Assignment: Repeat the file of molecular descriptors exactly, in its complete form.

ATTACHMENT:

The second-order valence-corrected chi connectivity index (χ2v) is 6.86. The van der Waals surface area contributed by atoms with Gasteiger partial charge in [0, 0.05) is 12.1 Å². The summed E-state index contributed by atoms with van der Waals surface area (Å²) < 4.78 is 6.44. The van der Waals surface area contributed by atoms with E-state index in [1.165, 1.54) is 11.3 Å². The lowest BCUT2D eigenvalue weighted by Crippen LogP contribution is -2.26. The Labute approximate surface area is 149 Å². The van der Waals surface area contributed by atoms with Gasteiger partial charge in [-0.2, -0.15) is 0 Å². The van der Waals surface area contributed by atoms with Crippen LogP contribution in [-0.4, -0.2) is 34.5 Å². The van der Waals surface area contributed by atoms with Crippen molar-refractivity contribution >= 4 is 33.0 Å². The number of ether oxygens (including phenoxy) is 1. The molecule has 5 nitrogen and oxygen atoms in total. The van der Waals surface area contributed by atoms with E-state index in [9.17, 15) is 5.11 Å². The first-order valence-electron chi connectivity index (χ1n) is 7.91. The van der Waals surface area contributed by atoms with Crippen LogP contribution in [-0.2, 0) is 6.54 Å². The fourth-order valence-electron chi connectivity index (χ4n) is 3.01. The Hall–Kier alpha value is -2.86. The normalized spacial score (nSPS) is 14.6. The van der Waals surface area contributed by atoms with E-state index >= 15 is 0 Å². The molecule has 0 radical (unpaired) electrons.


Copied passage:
The second-order valence-corrected chi connectivity index (χ2v) is 6.86. The van der Waals surface area contributed by atoms with Gasteiger partial charge in [0, 0.05) is 12.1 Å². The summed E-state index contributed by atoms with van der Waals surface area (Å²) < 4.78 is 6.44. The van der Waals surface area contributed by atoms with E-state index in [1.165, 1.54) is 11.3 Å². The lowest BCUT2D eigenvalue weighted by Crippen LogP contribution is -2.26. The Labute approximate surface area is 149 Å². The van der Waals surface area contributed by atoms with Gasteiger partial charge in [-0.2, -0.15) is 0 Å². The van der Waals surface area contributed by atoms with Crippen LogP contribution in [-0.4, -0.2) is 34.5 Å². The van der Waals surface area contributed by atoms with Crippen molar-refractivity contribution >= 4 is 33.0 Å². The number of ether oxygens (including phenoxy) is 1. The molecule has 5 nitrogen and oxygen atoms in total. The van der Waals surface area contributed by atoms with E-state index in [9.17, 15) is 5.11 Å². The first-order valence-electron chi connectivity index (χ1n) is 7.91. The van der Waals surface area contributed by atoms with Crippen LogP contribution in [-0.2, 0) is 6.54 Å². The fourth-order valence-electron chi connectivity index (χ4n) is 3.01. The Hall–Kier alpha value is -2.86. The normalized spacial score (nSPS) is 14.6. The van der Waals surface area contributed by atoms with E-state index >= 15 is 0 Å². The molecule has 0 radical (unpaired) electrons.